Mentoring and locus of control

Willie Roy Cameron

Abstract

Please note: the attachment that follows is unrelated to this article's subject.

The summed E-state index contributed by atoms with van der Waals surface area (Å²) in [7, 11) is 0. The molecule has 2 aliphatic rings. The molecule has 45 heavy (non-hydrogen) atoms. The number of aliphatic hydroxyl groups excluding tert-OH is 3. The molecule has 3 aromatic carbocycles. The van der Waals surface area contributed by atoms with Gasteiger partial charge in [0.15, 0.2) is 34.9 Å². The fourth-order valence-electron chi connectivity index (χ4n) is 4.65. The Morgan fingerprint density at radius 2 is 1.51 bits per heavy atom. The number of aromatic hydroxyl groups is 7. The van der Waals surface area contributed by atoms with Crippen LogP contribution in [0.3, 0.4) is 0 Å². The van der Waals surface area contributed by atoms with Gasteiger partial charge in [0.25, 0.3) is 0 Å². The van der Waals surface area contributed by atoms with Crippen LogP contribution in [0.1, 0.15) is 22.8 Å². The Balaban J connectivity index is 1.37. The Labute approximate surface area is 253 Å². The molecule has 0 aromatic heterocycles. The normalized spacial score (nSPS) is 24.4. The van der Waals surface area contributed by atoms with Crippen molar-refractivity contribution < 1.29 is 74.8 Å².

In college and in their personal lives, young people are experiencing difficulty in meeting their educational and personal goals. As a result, colleges and universities are finding it difficult to meet the needs of their students. These needs include moral, personal, and psychological support. The overall development of the student includes increasing student-faculty interactions. This development includes mental maturity. Mental maturity includes helping students develop a positive attitude. As a method to address student development, many universities and companies are turning to the process of mentoring. The mentoring process promotes a well-balanced and psychologically healthy student. This research is designed to measure the aspects of the mentoring experience. The mentoring experience was measured in the areas of educational, professional, and personal experience. The Locus of Control aspect was also studied in relation to personal qualities such as age, gender, grade point average, and student classification. A person's Locus of Control concept plays an important role in his or her mind set and belief systems. In our society, people with an external belief system are viewed as being less adaptive then individuals with an internal belief system. Internal belief systems are correlated with such positive attributes as greater achievements in college and in life events. Results of the study indicate that students have experienced a mentoring relationship either in their educational/professional development or personal life. The age and mentoring variables were confounded by the lack of students from all of the age ranges being studied. The student classification variables showed predicted relationship. This relationship could have been stronger had there been representation from all the age ranges studied. The academic performance (grade point average) and mentoring variables did not show predicted relationships. The ethnic background variable contained mostly African Americans and Caucasians, with Caucasians comprising most of the sampled students. The gender and locus of control variables showed no relationship because of the ratio of females to males included in the study. The results also indicated that bilocals (students that fall in the middle of the locus of control scale) seem to be more adaptive generally speaking.